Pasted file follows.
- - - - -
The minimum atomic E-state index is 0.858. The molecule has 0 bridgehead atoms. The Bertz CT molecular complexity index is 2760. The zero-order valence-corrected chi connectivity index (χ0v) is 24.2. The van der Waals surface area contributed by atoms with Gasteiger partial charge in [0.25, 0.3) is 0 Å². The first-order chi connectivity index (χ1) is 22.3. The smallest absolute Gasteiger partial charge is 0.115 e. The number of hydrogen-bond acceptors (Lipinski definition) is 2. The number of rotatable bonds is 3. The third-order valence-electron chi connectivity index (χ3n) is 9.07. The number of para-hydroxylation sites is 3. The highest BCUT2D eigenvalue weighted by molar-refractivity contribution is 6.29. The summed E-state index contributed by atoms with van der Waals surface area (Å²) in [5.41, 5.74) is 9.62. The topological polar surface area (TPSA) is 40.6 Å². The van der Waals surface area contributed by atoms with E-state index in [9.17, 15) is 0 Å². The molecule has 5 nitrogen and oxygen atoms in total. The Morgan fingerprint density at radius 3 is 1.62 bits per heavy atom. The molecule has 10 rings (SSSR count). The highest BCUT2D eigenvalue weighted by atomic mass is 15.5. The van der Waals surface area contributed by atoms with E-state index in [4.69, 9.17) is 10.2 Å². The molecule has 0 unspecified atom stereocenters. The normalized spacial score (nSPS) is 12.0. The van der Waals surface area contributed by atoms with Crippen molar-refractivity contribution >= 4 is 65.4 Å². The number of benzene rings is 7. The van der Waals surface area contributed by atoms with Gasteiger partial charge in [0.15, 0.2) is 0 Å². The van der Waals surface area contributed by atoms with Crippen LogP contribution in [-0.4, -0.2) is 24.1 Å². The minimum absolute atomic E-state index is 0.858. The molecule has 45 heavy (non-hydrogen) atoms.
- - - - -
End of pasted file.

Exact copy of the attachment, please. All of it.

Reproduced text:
The minimum atomic E-state index is 0.858. The molecule has 0 bridgehead atoms. The Bertz CT molecular complexity index is 2760. The zero-order valence-corrected chi connectivity index (χ0v) is 24.2. The van der Waals surface area contributed by atoms with Gasteiger partial charge in [0.25, 0.3) is 0 Å². The first-order chi connectivity index (χ1) is 22.3. The smallest absolute Gasteiger partial charge is 0.115 e. The number of hydrogen-bond acceptors (Lipinski definition) is 2. The number of rotatable bonds is 3. The third-order valence-electron chi connectivity index (χ3n) is 9.07. The number of para-hydroxylation sites is 3. The highest BCUT2D eigenvalue weighted by molar-refractivity contribution is 6.29. The summed E-state index contributed by atoms with van der Waals surface area (Å²) in [5.41, 5.74) is 9.62. The topological polar surface area (TPSA) is 40.6 Å². The van der Waals surface area contributed by atoms with E-state index in [9.17, 15) is 0 Å². The molecule has 5 nitrogen and oxygen atoms in total. The Morgan fingerprint density at radius 3 is 1.62 bits per heavy atom. The molecule has 10 rings (SSSR count). The highest BCUT2D eigenvalue weighted by atomic mass is 15.5. The van der Waals surface area contributed by atoms with E-state index in [4.69, 9.17) is 10.2 Å². The molecule has 0 unspecified atom stereocenters. The normalized spacial score (nSPS) is 12.0. The van der Waals surface area contributed by atoms with Crippen molar-refractivity contribution >= 4 is 65.4 Å². The number of benzene rings is 7. The van der Waals surface area contributed by atoms with Gasteiger partial charge in [0.15, 0.2) is 0 Å². The van der Waals surface area contributed by atoms with Crippen LogP contribution in [-0.4, -0.2) is 24.1 Å². The minimum absolute atomic E-state index is 0.858. The molecule has 45 heavy (non-hydrogen) atoms.